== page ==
With allegations that Google infringed on several patents in its Android operating system, two of the biggest beneficiaries of sales of mobile devices that use the technology could well be Oracle and Microsoft.
Both companies are seeking as much as a $20 licensing fee per device from handset makers that choose to use Android. That'd be roughly double the amount that Google makes in search revenue, on average, from every Android device, according to Deutsche Bank analyst Jonathan Goldberg. Google gives away the Android operating system in hopes of generating that revenue.
Goldberg learned of Oracle's bid to get licensing fees over alleged Java patent infringement in Android by chatting with "various handset makers," he said. He declined to name them, except to say that "I think they are approaching everyone who has Android OS or apps."
Goldberg added that Oracle was seeking $15 to $20 per Android device as part of an early adopters program that would, in theory, indemnify those companies in the event that Oracle wins its patent infringement lawsuit against Google, filed last August.
"As far as I know, no one has signed up for this program," Goldberg said. "They are, and I am too, particularly impressed with Oracle's spirit."
Oracle did not respond to a call and e-mail. A Google spokeswoman declined to comment on the claims, except to repeat an earlier statement that "Oracle's 'methodology' for calculating damages is based on fundamental legal errors and improperly inflates their estimates." (For a great primer on Oracle's fight with Google, read this article by my colleague, Stephen Shankland, from last summer.)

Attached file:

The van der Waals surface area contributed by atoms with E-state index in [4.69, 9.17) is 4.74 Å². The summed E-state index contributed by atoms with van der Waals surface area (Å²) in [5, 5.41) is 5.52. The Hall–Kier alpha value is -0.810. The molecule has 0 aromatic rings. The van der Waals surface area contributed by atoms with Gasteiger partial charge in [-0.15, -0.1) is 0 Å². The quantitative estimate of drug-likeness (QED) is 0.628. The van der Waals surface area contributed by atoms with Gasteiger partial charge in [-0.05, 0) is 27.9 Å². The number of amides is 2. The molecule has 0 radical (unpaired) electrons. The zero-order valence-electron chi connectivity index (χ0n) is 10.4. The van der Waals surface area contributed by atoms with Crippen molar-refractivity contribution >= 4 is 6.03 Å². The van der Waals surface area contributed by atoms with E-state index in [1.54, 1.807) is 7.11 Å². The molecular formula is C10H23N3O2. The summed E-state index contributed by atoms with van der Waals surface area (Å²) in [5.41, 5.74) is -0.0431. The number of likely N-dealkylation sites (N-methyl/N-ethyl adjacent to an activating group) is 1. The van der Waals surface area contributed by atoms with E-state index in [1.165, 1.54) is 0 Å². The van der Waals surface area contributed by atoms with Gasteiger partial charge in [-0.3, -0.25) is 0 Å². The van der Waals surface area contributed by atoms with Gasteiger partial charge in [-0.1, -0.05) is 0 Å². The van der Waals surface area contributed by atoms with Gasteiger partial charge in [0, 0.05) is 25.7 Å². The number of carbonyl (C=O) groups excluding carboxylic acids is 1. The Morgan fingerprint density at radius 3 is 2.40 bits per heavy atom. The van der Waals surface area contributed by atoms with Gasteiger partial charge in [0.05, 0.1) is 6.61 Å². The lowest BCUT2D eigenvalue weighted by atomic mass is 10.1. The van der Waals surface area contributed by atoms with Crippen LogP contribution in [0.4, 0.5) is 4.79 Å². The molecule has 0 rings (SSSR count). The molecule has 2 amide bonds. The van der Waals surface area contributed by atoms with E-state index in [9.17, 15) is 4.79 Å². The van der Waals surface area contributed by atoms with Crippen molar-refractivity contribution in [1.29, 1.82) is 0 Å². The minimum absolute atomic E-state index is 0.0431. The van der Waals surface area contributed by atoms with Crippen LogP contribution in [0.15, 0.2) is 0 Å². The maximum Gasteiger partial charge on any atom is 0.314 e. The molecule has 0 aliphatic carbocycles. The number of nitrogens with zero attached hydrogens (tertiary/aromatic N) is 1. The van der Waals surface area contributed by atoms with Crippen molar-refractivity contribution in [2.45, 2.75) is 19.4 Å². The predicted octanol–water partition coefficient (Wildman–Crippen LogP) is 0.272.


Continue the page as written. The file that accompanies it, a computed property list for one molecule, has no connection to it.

Meanwhile, Microsoft too continues to eke more money from Android device makers. Last year, the software giant convinced its longtime handset partner, HTC, to license Microsoft's patents to use in its Android devices. Citi analyst Walter Pritchard estimates that HTC is paying Microsoft $5 per device.
In the last few weeks, Microsoft inked four more licensing deals with Android device makers, albeit much smaller ones than HTC. It's also sued two other giant Android device makers--Motorola and Barnes & Noble--which wouldn't capitulate to Microsoft terms.
Microsoft is reportedly ratcheting up the pressure on one of the biggest Android handset makers yet, Samsung, which also makes handsets that run Microsoft's Windows Phone 7 software. Earlier this week, South Korea's Maeil Business Newspaper reported that Microsoft has demanded that Samsung pay a $15 per device fee. Microsoft also declined to comment beyond what it's already said about Android.
Of course, there are differences between the strategies of Oracle and Microsoft. Oracle, which acquired the Java patents that it claims Google is infringing when it bought Sun last year, is merely looking to tap that patent portfolio for more income.
"They see this as a revenue stream," Goldberg said. "They want to see Android do well and make millions off it."
While Microsoft is happy enough to skim money from each Android sale, it's really trying to create uncertainty among device makers in order to better position Windows Phone 7. For more than a year, Microsoft has argued that Android isn't really free. Clearly, one of the costs, Microsoft believes, are patent licensing fees.
That uncertainty may give device makers pause as they consider creating new devices that run Android. At the very least, they might stop to calculate the potential cost of using the mobile operating system. And now, Microsoft has a new ally in that battle in Oracle.